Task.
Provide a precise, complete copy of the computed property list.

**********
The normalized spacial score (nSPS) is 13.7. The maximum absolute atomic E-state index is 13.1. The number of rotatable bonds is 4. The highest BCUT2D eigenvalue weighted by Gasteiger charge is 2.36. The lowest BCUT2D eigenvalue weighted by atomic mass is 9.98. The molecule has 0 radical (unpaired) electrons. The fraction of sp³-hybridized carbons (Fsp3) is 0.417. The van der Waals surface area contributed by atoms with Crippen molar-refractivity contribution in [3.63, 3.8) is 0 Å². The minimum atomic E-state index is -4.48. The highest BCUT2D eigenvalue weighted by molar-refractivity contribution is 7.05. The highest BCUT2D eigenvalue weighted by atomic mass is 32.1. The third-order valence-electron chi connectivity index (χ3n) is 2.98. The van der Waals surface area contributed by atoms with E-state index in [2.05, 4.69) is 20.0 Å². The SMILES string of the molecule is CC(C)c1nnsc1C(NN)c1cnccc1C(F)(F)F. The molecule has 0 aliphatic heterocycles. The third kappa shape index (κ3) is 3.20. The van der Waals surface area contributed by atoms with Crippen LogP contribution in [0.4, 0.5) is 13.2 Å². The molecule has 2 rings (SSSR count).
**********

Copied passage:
The normalized spacial score (nSPS) is 13.7. The maximum absolute atomic E-state index is 13.1. The number of rotatable bonds is 4. The highest BCUT2D eigenvalue weighted by Gasteiger charge is 2.36. The lowest BCUT2D eigenvalue weighted by atomic mass is 9.98. The molecule has 0 radical (unpaired) electrons. The fraction of sp³-hybridized carbons (Fsp3) is 0.417. The van der Waals surface area contributed by atoms with Crippen molar-refractivity contribution in [3.63, 3.8) is 0 Å². The minimum atomic E-state index is -4.48. The highest BCUT2D eigenvalue weighted by molar-refractivity contribution is 7.05. The highest BCUT2D eigenvalue weighted by atomic mass is 32.1. The third-order valence-electron chi connectivity index (χ3n) is 2.98. The van der Waals surface area contributed by atoms with E-state index in [2.05, 4.69) is 20.0 Å². The SMILES string of the molecule is CC(C)c1nnsc1C(NN)c1cnccc1C(F)(F)F. The molecule has 0 aliphatic heterocycles. The third kappa shape index (κ3) is 3.20. The van der Waals surface area contributed by atoms with Crippen LogP contribution in [0.4, 0.5) is 13.2 Å². The molecule has 2 rings (SSSR count).